Tribune Co., a national media company that owns local news outlets including television stations in San Diego and Los Angeles, as well as The Los Angeles Times, is currently going through Chapter 11 bankruptcy. Last week, as part of the bankruptcy process, a federal judge ruled that Tribune was allowed to pay up to $45 million in bonuses to company managers as part of an incentive program.
Tribune has been going through bankruptcy since the company filed for Chapter 11 protection in 2008. This is not the first time the company has been allowed to pay bonuses to its employees, and there were no objections to the program from Tribune's creditors.
The bonuses are just part of the company's efforts to emerge from Chapter 11 bankruptcy protection on better financial footing. As mentioned in previous posts, Chapter 11 is intended for companies that seek to remain in business while addressing debt concerns, as well as submitting a realigned business model in order to emerge as a more streamlined, efficient organization.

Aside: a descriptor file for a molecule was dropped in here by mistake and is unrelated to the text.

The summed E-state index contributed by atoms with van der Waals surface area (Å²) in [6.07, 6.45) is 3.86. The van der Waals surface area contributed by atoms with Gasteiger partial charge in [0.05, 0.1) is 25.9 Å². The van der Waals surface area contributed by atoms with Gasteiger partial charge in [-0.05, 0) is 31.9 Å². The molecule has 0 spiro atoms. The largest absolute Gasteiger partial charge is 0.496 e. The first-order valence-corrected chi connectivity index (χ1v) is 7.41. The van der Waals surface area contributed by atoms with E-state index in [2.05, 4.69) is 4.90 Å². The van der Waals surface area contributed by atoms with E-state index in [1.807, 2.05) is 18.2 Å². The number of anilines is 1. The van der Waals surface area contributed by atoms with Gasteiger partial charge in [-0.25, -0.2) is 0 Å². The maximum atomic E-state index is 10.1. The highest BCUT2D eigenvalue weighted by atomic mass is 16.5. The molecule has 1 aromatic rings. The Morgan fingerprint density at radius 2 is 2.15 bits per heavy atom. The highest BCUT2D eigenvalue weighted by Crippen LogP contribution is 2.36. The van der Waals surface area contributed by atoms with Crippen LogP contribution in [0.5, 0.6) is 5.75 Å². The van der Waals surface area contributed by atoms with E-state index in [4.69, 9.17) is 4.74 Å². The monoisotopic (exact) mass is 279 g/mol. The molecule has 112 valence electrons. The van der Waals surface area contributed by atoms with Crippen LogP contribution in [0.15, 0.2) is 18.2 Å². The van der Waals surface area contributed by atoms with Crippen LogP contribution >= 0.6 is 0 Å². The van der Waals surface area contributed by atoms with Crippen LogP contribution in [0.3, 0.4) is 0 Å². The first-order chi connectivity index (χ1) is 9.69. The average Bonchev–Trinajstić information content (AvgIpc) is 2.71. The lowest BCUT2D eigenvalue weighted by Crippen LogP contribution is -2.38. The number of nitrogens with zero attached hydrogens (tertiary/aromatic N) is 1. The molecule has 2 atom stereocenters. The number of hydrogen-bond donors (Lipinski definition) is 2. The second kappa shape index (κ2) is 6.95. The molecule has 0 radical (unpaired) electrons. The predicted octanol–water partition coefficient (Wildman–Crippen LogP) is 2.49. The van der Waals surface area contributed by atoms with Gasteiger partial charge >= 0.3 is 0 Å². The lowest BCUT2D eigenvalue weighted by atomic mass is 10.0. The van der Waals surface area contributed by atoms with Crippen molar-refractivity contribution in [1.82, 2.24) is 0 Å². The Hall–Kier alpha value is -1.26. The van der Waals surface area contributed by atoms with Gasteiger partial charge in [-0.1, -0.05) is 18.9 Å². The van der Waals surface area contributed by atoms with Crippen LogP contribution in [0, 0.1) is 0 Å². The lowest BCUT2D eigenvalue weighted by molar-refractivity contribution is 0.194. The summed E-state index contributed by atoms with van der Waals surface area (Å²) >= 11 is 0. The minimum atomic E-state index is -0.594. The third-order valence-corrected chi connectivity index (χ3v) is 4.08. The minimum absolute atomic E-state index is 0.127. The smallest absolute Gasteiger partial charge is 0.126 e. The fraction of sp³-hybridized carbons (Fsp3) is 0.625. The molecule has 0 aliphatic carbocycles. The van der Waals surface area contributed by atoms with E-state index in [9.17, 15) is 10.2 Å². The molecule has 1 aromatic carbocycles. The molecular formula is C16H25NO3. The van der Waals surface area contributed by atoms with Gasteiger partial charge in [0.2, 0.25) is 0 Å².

Tribune is attempting to reach the end of what has been a long process, lasting four years thus far. There will be a court hearing in June to rule on the company's latest efforts to reorganize and incentivize.
Bankruptcy protection can be a solid option for companies that have become mired in a complicated and burdensome debt situation. Often the restructuring of a business model can be the answer for a company that has become too entangled with debt obligations to conduct business effectively.
Source: San Francisco Chronicle, "Bankruptcy judge authorizes Tribune bonuses," Randall Chase, May 4, 2012